Opening of the GIMAC Pre-Consultative meeting of the AU 26th Session in Johannesburg, South Africa
Opening of the GIMAC Pre-Consultative meeting of the AU 26th Session in Johannesburg, South Africa: Opening of the GIMAC Pre-Consultative meeting of the AU 26th Session in Johannesburg, South Africa

In her opening remarks at the 26th AU Summit GIMAC Pre-Consultative meeting in session in Johannesburg today, Dr Thelma Awori described the GIMAC as a highly political African channel that we women must use to make sure that our voices are heard by our heads of states to change the course for women’s rights and empowerment in Africa. She recognised the work of the Chairperson of the AU Commission Madam Nkosazana Dhlamini Zuma and that of the AU Chairperson’s Special Envoy on Women Peace and Security Madam Bineta Diop in pushing the agenda of women peace and security and of mitigating violence against women in conflict on the continent.

Speaking at the same occasion, Mrs Assotou Koite, President of the Panafrican Women’s Organisation similarly acknowledged the political role of GIMAC as a strategic platform for talking to heads of states and government, giving them awareness of women’s rights and security concerns. She pledged African women’s support for the office of the office of the Special Envoy on Women Peace and Security at the AU, labelling it as a high political office for a woman.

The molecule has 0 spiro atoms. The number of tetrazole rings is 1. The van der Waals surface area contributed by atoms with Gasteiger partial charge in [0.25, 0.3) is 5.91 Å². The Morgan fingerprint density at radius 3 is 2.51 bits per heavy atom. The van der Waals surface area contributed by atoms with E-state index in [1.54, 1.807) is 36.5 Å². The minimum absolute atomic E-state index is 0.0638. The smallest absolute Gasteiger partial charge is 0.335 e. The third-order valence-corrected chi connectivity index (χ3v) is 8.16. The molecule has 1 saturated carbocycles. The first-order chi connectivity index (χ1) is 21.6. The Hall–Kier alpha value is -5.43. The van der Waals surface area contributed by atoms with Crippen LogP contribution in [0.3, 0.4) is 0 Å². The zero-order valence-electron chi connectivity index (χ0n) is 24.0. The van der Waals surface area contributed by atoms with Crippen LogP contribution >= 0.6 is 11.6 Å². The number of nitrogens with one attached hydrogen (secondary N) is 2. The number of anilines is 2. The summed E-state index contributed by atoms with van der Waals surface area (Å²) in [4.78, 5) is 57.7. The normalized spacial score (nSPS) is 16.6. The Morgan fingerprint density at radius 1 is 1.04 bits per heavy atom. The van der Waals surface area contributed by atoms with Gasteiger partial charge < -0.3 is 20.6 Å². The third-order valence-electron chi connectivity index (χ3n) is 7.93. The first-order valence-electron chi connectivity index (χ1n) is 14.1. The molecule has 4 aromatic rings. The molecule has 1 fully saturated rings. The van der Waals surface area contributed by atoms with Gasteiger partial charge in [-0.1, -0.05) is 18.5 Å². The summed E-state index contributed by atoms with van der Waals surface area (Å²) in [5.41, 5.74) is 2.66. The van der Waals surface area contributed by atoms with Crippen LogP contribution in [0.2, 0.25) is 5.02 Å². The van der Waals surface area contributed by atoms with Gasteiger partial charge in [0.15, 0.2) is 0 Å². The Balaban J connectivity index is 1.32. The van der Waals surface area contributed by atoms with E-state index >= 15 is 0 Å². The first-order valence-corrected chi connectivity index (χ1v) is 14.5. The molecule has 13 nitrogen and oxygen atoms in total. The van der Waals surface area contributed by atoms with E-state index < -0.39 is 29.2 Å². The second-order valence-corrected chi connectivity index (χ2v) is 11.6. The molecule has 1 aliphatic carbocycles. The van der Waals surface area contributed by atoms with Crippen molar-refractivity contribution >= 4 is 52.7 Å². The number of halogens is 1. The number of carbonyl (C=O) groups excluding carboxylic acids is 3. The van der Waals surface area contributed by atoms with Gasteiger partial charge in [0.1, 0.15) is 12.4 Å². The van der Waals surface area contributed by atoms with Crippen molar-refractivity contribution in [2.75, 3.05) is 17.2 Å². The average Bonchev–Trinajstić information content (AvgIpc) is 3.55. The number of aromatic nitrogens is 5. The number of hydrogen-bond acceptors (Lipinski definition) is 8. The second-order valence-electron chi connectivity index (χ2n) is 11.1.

In her congratulatory remarks to Dr Nkosazana Dhlamini Zuma, Mrs Koite noted that the past two years have kept hope alive and helped women dream for a better life in Africa, as well as helped share women’s dreams during all head of states summits. She described the dream for a better Africa as one where a woman will not die during child birth, where we should be able to fight with our strength against poverty and disease so that we make our continent a place where people can live well. “Since Dr Zuma came on board as Chairperson of the Commission, women have become very high on the agenda within the AU. The talk about gender equality and women’s empowerment and development as a roadmap to achievement of sustainable peace is high on the AU agenda, and is also in line with Africa’s agenda of 2063. Since Beijing, we have walked many years of disappointment as many actions for women’s empowerment were lost in transit, but thank God we are now rising up and participating effectively in the AU, which is a big organisation. My appeal is to the youth to take this agenda and make it yours, make it yours in 2025, in 2035 and in 2063. The GIMAC working towards ensuring that every time there is a meeting young people are in large numbers because we want you to take this platform as today’s  leaders and of tomorrow’s leaders as well. We believe in the theme, “Year   of   Women’s   Empowerment   and Development   towards   Africa’s   Agenda   2063: The Way Forward.” It is part of our dream - the dream that we want to actualise as women of Africa.